Putin backs term limit freeze allowing him to stay in office

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Russian President Vladimir Putin speaks to celebrate International Women’s Day, in Moscow, Russia, Sunday, March 8, 2020. International Women’s Day on March 8 is an official holiday in Russia, where men traditionally give flowers and gifts to female relatives, friends and colleagues. (Mikhail Klimentyev, Sputnik, Kremlin Pool Photo via AP)

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MOSCOW (AP) — Russian President Vladimir Putin revealed his tightly guarded political plans Tuesday and supported a constitutional amendment that would allow him to seek reelection in 2024 by restarting the term count.

The constitutional change would pave the way for the 67-year-old Putin to stay in office until 2036, if he desires.

A lawmaker who is revered in Russia as the first woman to fly in space proposed either scrapping Russia’s two-term limit for presidents or stopping the clock so the law wouldn’t apply to Putin’s time in office.

The Russian leader and the lower house of parliament quickly endorsed the proposal put forward by 83-year-old former Soviet cosmonaut Valentina Tereshkova. Kremlin critics denounced the move as cynical manipulation and called for protests.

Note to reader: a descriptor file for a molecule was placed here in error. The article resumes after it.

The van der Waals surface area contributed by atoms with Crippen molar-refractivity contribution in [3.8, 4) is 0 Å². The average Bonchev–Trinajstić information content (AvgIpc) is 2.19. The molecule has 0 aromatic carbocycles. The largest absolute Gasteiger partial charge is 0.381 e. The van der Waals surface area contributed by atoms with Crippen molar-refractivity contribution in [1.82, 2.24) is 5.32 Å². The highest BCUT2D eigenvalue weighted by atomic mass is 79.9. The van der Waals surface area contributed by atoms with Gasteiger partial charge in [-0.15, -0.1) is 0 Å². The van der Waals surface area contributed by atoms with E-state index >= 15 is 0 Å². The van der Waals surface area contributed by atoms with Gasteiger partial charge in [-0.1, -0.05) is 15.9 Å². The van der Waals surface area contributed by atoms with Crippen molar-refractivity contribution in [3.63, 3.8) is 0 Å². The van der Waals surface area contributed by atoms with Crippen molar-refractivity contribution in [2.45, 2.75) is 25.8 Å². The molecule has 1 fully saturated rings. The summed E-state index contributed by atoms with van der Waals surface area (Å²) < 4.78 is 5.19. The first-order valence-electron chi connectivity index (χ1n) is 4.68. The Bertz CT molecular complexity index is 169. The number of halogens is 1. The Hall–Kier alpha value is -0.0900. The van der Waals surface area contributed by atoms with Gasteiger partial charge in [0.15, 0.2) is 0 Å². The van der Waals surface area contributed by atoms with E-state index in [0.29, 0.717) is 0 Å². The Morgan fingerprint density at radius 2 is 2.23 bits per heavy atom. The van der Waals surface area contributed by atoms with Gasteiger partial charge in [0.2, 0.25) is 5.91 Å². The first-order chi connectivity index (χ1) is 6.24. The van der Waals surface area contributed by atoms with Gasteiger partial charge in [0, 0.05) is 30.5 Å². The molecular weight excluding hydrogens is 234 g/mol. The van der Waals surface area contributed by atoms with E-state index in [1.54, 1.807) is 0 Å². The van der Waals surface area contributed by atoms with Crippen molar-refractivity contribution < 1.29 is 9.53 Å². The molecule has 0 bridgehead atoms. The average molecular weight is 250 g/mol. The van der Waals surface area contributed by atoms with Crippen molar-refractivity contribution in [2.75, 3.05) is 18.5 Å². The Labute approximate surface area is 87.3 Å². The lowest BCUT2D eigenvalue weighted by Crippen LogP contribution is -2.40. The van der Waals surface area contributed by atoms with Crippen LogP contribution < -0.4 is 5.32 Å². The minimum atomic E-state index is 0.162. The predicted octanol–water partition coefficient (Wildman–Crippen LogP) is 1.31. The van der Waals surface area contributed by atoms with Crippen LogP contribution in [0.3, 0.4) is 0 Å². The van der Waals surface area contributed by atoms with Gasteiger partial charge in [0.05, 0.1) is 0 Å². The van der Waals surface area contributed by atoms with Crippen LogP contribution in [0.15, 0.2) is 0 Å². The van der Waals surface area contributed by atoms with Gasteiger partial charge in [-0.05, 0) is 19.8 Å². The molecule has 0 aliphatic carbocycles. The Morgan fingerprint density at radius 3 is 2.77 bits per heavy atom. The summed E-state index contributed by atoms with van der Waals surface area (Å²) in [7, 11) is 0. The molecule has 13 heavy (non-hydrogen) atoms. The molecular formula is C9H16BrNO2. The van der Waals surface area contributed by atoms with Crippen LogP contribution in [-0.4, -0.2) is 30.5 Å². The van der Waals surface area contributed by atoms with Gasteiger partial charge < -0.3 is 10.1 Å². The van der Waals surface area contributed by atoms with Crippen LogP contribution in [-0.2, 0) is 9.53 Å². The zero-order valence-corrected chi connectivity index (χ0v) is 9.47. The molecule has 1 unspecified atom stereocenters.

Lawmakers also passed a set of constitutional amendments proposed by Putin that include defining marriage as a heterosexual union and language pledging homage to “ancestors who bequeathed to us their ideals and a belief in God.”

In a speech to lawmakers debating the package of amendments, Putin opposed doing away with the presidential term limit but backed stopping the count and restarting it in 2024, if the Russian Constitution is revised. Putin’s second consecutive six-year term ends in 2024.